#StopArmingSaudi: CAAT granted permission to pursue appeal against UK governement

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Around a dozen people climb over the rubble of demolished buildings in Yemen.
Villagers scour rubble following the bombing of Hajar Aukaish, Yemen, in April 2015.

In the UK Campaign Against Arms Trade (CAAT) have been granted permission to continue to pursue it's legal case against the British government regarding arms sales to Saudi Arabia. On 4th May two Court of Appeal judges, Lord Justice Irwin and Lord Justice Flaux, granted CAAT permission to appeal, and the case will be heard by the Court of Appeal in the months ahead. Since the bombing by the Saudi-led coalition began in March 2015, the UK government has licensed £4.6 billion worth of arms to Saudi Arabia, including £2.7 billion worth of ML10 licences (Aircraft, helicopters, drones), and £1.9 billion worth of ML4 licences (Grenades, bombs, missiles, countermeasures).

The original case was brought in February 2017 – over several days of public and closed hearings, CAAT made the case that the UK government was violating it's own export licensing rules, by continuing to supply to Saudi Arabia despiteoverwhelming evidence that UK weapons are being used in violations of International Humanitarian Law in Yemen.” Lawyers Leigh Day, representing CAAT, argued that the decision to grant the licences was against UK arms export policy, which clearly states that the government must deny such licences if there is a ‘clear risk’ that the arms ‘might’ be used in ‘a serious violation of International Humanitarian Law’. However, in July 2017, the High Court rejected CAAT's claim – the ruling of the Court of Appeal allows CAAT to appeal this decision.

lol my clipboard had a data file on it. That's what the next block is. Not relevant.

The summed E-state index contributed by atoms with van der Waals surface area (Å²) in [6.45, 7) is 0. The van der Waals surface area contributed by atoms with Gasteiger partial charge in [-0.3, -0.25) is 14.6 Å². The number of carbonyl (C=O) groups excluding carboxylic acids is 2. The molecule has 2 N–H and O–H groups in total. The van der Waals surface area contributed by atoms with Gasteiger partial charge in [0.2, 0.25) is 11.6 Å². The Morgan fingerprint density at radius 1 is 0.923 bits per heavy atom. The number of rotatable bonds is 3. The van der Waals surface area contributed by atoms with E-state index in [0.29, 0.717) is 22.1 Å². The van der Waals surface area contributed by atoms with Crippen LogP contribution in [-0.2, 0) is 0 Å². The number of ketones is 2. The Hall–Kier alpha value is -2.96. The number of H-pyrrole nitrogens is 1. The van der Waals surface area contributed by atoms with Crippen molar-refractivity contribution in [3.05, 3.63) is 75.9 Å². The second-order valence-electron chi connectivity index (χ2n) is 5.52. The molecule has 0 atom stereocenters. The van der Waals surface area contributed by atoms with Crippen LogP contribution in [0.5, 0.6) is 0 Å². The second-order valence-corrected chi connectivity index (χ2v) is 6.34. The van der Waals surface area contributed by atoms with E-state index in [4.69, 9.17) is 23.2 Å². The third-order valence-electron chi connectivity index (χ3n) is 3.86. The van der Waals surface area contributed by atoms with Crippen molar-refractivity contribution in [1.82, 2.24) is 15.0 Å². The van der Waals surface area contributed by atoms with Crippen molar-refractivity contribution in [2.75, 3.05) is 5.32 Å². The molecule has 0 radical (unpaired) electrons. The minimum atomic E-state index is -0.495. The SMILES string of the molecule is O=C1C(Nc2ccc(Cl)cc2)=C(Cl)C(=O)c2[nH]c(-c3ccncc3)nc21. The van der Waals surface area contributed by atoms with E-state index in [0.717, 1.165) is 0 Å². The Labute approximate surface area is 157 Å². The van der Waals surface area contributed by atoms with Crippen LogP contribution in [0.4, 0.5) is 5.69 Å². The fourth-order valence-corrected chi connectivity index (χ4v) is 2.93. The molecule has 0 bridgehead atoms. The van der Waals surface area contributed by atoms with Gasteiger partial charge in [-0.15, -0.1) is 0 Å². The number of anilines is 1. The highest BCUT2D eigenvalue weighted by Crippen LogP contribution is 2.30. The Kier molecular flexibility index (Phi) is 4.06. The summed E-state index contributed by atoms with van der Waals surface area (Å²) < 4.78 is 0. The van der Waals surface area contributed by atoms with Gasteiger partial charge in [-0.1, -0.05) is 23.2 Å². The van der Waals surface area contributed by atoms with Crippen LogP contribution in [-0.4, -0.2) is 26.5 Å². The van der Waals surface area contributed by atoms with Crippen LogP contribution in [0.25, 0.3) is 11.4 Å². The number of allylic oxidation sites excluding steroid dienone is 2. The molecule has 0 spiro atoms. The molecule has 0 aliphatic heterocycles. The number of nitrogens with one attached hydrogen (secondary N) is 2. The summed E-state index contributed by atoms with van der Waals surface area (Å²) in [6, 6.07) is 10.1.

Documents relating to the case can be found here: https://www.caat.org.uk/resources/countries/saudi-arabia/legal-2016

In a separate case, in April 2018 campaign organisations from across Europe began legal proceedings against an Italian arms company and the Italian state licensing authorities. The legal challenge focuses on a particular bombing of the village of Deir al-Jari in Hudaydah, which took place on 8th October 2016. The Saudi attack killed a family of six, including four children - among the debris left by the bombing were parts identifying the missile as from the MK80 series of “general purpose” missiles, and a suspension lug for holding the bomb in place on the plane – the serial number on the lug identifies it as a batch manufactured in June 2014 by RWM Italia.

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